By Alexander Santayana, Nusil — a brand of Avantor
From well-established biocompatibility to robust performance characteristics, silicone offers medical device manufacturers a unique engineered material ideal for these applications. One type, self-lubricating liquid silicone rubbers (LSRs), provides an excellent medical-grade material that can solve manufacturing challenges and increase device performance.
These elastomers contain a built-in lubricant that, over time, elutes to the molded part’s surface. For medical-grade LSRs, this lubricant offers many of the same properties as the elastomer, such as inertness or biocompatibility. In addition, the lubricant can be formulated so it won’t cause swelling when contacts other silicone elastomers, a process that can create dimensional or even mechanical challenges.
Self-lubricating LSRs are available with varying lubricant levels and can be formulated to meet regulatory guidelines for short- and long-term implant use. These formulations are available off-the-shelf but can also be customized for specific manufacturing or end-use needs.
The characteristics of self-lubricating LSRs make them ideal for minimizing friction at component interfaces to enhance the performance of medical devices, including wearable devices. In addition to components like O-rings and connector gaskets, these elastomers are used in dynamic seals, slit valves, membrane septa and duck-bill valves.
For example, a self-lubricating LSR can be used on a silicone septum in an insulin delivery device to protect the needle, improve reliability and enable consistent performance. The elastomers have also been used in needle-free injection ports to deliver cancer treatments and other life-saving therapies. In these applications, a self-lubricating LSR allows manifolds to move more consistently and smoothly than a typical LSR.
What advantages do self-lubricating LSRs offer medical device designers?
- Reduce time and labor: These elastomers eliminate the need for an extra processing step, like dipping or spraying the component with a lubricant, saving assembly time. In addition, self-lubricating LSRs can improve assembly in applications where sliding components tend to bind.
- Create more reliable performance: Because the lubrication elutes from within, the article’s surface is coated with an even amount of oil. This eliminates the potential for inconsistency that can stem from imprecise or uneven applications, such as undercut or shadowed features that are incompletely lubricated during manufacturing.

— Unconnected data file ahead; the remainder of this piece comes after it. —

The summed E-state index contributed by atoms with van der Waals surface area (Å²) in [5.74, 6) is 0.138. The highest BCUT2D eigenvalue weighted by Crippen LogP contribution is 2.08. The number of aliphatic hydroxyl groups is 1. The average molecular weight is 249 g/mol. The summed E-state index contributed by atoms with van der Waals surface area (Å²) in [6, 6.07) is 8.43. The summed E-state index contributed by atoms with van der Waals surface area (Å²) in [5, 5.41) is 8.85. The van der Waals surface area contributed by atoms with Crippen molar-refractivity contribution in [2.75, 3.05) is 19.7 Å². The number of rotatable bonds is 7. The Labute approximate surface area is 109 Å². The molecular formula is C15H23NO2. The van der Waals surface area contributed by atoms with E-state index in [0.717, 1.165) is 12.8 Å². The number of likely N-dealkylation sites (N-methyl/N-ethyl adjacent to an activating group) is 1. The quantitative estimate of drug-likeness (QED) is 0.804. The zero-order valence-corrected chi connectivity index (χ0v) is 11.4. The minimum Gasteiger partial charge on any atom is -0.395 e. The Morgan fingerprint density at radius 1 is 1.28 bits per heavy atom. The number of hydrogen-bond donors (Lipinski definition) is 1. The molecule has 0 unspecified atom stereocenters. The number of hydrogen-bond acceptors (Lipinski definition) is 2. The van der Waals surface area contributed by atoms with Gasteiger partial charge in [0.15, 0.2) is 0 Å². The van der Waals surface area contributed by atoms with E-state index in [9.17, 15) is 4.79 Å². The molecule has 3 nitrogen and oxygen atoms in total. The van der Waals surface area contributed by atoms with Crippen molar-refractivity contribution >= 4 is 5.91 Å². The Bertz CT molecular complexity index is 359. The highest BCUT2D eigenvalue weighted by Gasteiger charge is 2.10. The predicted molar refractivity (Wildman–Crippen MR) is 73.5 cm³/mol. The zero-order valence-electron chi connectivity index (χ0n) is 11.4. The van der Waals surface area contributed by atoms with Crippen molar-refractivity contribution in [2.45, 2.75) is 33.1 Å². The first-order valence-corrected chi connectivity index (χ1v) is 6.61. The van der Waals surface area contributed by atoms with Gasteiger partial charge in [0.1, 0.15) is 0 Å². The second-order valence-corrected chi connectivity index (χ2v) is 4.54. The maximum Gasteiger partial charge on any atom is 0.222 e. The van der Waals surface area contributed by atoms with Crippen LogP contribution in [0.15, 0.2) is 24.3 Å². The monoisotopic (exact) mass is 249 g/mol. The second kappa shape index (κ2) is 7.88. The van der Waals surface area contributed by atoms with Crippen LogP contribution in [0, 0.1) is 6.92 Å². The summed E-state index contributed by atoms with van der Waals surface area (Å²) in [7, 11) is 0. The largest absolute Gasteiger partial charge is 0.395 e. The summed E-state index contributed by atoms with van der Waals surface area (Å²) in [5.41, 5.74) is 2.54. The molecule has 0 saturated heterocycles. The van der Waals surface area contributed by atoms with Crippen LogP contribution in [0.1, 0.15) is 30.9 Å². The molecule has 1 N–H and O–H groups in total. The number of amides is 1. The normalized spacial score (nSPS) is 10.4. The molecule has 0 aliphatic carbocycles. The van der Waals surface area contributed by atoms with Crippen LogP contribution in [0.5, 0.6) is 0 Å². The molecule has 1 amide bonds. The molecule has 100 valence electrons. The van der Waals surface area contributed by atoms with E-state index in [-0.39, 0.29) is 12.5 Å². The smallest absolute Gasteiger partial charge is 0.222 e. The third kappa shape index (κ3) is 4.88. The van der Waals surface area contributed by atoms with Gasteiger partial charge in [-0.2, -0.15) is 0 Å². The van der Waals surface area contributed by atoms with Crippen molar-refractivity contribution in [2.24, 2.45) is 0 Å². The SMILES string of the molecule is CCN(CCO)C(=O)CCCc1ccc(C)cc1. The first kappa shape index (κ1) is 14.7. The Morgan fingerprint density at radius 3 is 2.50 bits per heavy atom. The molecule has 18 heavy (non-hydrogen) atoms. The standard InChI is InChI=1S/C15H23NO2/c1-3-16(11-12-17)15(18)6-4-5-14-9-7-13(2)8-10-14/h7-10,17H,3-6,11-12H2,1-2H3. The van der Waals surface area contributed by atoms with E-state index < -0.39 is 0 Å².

- Reduce break-free force: Self-lubricating LSRs reduce the force required to overcome initial resistance to motion, a factor important in an application like when a needle must pierce the skin, remove a blood sample and then retract. By facilitating consistent insertion, the self-lubricating LSR helps make the needle more reliable.
- Resist blocking: Over time, when elastomers contact each other or other materials like metal, they can develop a degree of adhesion. Since self-lubricating LSRs resist blocking, they can help maintain component performance.
- Prevent healing: A silicone component with a slit valve opening can begin to repair itself. Some types of sterilization, particularly gamma, can also initiate healing in silicone membranes. Self-lubricating LSRs will not heal, allowing the valve or other component to function as intended.
How can medical device engineers choose the right self-lubricating LSR?
- Factor in shrinkage: As self-lubricating LSRs elute oil, the rubber component shrinks over time. Engineers will typically factor in molding shrinkage to normal LSRs, but the self-lubricating LSR has a different shrink factor. This is an important consideration when designing a seal that requires critical tolerances, such as an O-ring that relies on highly controlled profiles and geometries.
- Consider sterilization: Typically, self-lubricating LSRs are a good fit for applications that require radiation sterilization. These elastomers resist the blocking, sticking and healing that radiation can trigger in plastics and typical rubbers. If the application requires dry heat sterilization, be aware that the process can cause self-lubricating LSRs to elute additional oil, causing more shrinkage than would be expected from a traditional silicone.
- Understand the risk of migration: During manufacturing, workers who touch oil from this type of LSR risk spreading it to other surfaces. Mitigate this risk by with gloves when handling and regular cleaning. Migration can also impact device performance. For example, the oil from a self-lubricating LSR used on a seal could migrate and interfere with subsequent adhesive processes. In those types of applications, an appropriate, medical-grade silicone grease or a dry lubricious coating may be a more suitable solution.
- Consider fouling: The use of self-lubricating LSRs may require occasional mold cleaning because of their potential to foul tiny features like venting. During the tooling design phase, it’s important to factor in very small features that could be clogged by fouling.
Material selection is essential when designing the next breakthrough. Whether you’re developing an innovative new cancer therapy or pioneering diabetes care, medical-grade self-lubricating LSRs may be the right choice to help you efficiently manufacture medical devices that make a life-changing difference in patients’ lives.
Alex Santayana, an applications engineer with NuSil, has spent over eight years working in the silicone industry, specializing in the application of silicone materials for growing markets, including high-tech, biomaterials, aerospace, and electronics. Santayana’s broad expertise, including medical-grade materials, provides insight into the design of silicone articles, materials, and processing.
The opinions expressed in this blog post are the author’s only and do not necessarily reflect those of Medical Design & Outsourcing or its employees.